The City Council overrode Mayor Bloomberg's vetoes this afternoon, affirming the passage of two laws that would strengthen existing profiling bans, allow citizens to meaningfully challenge discriminatory police practices, and install an Inspector General to broadly review NYPD policy and make recommendations. Mayor Bloomberg has already announced he will sue to block the implementation of the profiling law.

"Today’s vote is an example of election year politics at its very worst and political pandering at its most deadly," Bloomberg said in a statement. "Intro. 1080 is not aimed at stopping racial profiling, which is already against the law. It is aimed at winning votes. It is a dangerous piece of legislation and we will ask the courts to step in before innocent people are harmed.”

Intro 1080, the profiling bill, narrowly passed 34-15. Intro 1079, which creates an Inspector General for the NYPD, passed 39-10. As expected, City Council Speaker Christine Quinn voted to override the veto for the IG, but not the profiling bill. Two of the Community Safety Act's opponents, Councilmembers Peter F. Vallone, Jr., and the embattled Dan Halloran, were not present to vote. Vallone tweeted that he was helping his daughters move in to their college dorms.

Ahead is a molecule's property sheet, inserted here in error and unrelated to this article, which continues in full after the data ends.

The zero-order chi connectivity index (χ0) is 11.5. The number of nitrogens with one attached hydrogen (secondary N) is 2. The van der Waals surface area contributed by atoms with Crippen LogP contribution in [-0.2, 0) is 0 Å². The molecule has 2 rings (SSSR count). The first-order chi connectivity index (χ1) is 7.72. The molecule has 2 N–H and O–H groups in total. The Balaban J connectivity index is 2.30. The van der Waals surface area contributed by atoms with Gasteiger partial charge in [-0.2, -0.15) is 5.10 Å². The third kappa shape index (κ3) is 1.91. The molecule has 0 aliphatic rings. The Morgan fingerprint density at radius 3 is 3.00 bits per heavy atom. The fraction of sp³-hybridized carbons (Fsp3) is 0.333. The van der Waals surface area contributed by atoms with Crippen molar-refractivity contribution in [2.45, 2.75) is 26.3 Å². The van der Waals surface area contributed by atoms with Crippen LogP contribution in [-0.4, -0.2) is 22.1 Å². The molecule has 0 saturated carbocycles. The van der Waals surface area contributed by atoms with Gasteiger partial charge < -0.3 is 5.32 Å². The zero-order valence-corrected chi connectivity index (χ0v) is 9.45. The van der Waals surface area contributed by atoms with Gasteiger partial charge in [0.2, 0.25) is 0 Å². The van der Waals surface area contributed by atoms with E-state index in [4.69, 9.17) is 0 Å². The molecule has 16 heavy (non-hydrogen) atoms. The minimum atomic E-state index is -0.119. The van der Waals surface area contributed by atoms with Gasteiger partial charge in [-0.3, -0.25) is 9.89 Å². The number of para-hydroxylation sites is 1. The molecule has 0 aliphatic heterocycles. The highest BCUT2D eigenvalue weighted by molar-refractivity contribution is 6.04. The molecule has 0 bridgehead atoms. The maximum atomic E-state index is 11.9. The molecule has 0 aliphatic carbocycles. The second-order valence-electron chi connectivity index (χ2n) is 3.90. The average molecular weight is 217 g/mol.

“Today, the City Council listened to the voices of reason and passed legally sound and responsible legislation that respects the 4th and 14th Amendment Rights of city residents, while providing the necessary oversight to establish better policing practices," the Community Safety Act's co-sponsors, Councilmembers Brad Lander and Jumaane Williams said in a joint statement.

“We’d like to thank Speaker Christine Quinn, our City Council colleagues, and most of all to the diverse coalition of New Yorkers who worked tirelessly to pass the Community Safety Act. We look forward to continuing working for a safer and more equitable and just New York for all.”